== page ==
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John le Carré, left, and filmmaker Errol Morris on the set of The Pigeon Tunnel.Des Willie/Apple TV+ via AP

Errol Morris believes in truth – “in objective truth,” he said in an interview during September’s Toronto International Film Festival. “But like Pascal, I imagine the truth is a quest. The truth is not given to us. It’s hidden from us, and we pursue it.”

Since 1978, Morris, 75, has pursued truth through the documentaries he directs, including The Thin Blue Line (1988), which made him an art house star, and The Fog of War: Eleven Lessons from the Life of Robert S. McNamara, which won him an Oscar in 2003. Lately, his films have taken the form of in-depth conversations with people who are professionally slippery about the truth, including Donald Rumsfeld, the former U.S. secretary of defence, and Steve Bannon, the MAGA political strategist. Any one could be subtitled, What’s Really Going on Here?

Morris’s most recent subject fits right in: John le Carré, born David Cornwell. Before he became one of the world’s most-read spy novelists, Cornwell was a teacher at Eton and then a spy himself. His mother took off when he was 5; his father, Ronald, was a con man who saw people as either dupes or string-pullers. Cornwell tells Morris he decided to be the latter; he learned to pass as an elite and “to perform love even when feeling hatred.” As a spy, Cornwell felt what he called “the joy of the duality” – playing one person against another made him the centre of the Earth. In novels, he found “a home for my larceny.”

In other words, Cornwell is a master of truth disguised as fiction and vice versa, a veritable onion of honesty and obfuscation that Morris delights in peeling. He filmed Cornwell for 20-plus hours over four days. The resulting documentary, The Pigeon Tunnel, arrives on AppleTV+ Oct. 20.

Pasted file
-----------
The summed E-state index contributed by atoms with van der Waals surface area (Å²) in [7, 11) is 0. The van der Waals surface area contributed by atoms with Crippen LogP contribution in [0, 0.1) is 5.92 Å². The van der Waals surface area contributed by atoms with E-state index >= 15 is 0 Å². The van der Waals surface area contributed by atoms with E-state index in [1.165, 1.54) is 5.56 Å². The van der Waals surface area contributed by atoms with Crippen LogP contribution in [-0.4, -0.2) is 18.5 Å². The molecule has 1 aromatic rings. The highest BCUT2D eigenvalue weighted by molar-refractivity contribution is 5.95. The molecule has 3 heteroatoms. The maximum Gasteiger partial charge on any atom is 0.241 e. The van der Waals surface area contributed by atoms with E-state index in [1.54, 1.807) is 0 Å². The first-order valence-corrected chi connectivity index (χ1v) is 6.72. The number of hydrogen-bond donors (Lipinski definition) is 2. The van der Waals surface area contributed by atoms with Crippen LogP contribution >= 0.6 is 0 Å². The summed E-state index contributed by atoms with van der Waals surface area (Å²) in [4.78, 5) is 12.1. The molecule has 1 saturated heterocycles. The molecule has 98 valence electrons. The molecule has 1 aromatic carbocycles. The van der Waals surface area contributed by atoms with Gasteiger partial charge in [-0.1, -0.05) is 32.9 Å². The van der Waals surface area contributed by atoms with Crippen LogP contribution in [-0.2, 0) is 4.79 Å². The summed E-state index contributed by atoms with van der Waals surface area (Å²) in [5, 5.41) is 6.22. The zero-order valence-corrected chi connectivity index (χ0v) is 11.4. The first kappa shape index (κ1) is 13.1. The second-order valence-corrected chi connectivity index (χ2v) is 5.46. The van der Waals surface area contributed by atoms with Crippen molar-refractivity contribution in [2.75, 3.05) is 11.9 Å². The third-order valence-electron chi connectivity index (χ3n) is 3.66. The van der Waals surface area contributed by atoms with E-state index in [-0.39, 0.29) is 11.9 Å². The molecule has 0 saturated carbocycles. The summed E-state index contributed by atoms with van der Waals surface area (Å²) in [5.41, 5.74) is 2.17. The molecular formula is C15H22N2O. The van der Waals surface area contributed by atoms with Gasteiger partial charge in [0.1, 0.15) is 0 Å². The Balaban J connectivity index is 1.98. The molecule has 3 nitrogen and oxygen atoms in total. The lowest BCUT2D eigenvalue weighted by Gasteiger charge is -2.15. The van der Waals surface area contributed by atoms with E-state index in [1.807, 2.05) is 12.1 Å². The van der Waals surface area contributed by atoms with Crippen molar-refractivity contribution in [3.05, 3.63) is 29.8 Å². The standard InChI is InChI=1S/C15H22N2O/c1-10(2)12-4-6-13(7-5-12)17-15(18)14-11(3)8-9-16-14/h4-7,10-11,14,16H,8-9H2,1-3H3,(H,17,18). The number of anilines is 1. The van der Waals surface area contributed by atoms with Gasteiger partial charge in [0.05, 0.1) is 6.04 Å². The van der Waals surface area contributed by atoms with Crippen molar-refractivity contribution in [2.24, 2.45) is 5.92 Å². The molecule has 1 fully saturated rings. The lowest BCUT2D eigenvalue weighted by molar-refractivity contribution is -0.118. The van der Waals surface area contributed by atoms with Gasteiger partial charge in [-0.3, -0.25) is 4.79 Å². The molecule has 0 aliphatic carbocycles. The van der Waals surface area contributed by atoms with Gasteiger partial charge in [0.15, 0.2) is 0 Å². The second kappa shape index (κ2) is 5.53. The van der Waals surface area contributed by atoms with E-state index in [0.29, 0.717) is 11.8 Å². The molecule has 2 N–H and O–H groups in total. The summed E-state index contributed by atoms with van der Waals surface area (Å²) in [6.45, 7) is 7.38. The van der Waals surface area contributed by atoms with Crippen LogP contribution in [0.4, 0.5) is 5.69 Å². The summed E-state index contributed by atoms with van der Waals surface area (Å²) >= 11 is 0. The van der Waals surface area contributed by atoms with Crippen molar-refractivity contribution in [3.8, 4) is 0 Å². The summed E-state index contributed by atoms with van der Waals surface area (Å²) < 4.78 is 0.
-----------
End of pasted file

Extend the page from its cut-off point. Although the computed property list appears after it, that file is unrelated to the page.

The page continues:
“I loved it,” Morris says. “He’s one of the most eloquent people I’ve ever spoken to. His love of and gift for language. His deep perversity about so many things. His musician’s ear for accents, dialect, dialogue. Extraordinary man.”

I could say the same about Morris. In our 20 minutes together, he references in the most natural way not just Blaise Pascal but also Goethe’s Faust, Henrik Ibsen’s Peer Gynt, the philosophers Immanuel Kant and Saul Kripke, and the Japanese classic Rashomon. (In Rashomon, three different people tell their version of the same story. Morris once wrote an essay about it, “The Rashomon of Rashomon.” He tells me Kripke’s theory of the film: “They’re all lying.”)

Morris interviews his subjects through the Interrotron, a rig he invented that makes his face appear in his camera’s lens, allowing his subjects to speak directly into it. (“I should have patented it,” he says.) For our interview, we were in a room together, human to human. But a junket company was running the show, so we were overseen by faces on a laptop on a stand, which added an Orwellian aspect that felt fitting.

In The Pigeon Tunnel, Cornwell proposes some alarming truths to Morris: History is chaos. There’s no great secret to human behaviour. We hardly know ourselves because we all lie and fake so much. And at the end of our search for meaning, for truth, for understanding, we realize that the inmost room – the inmost room! – is bare.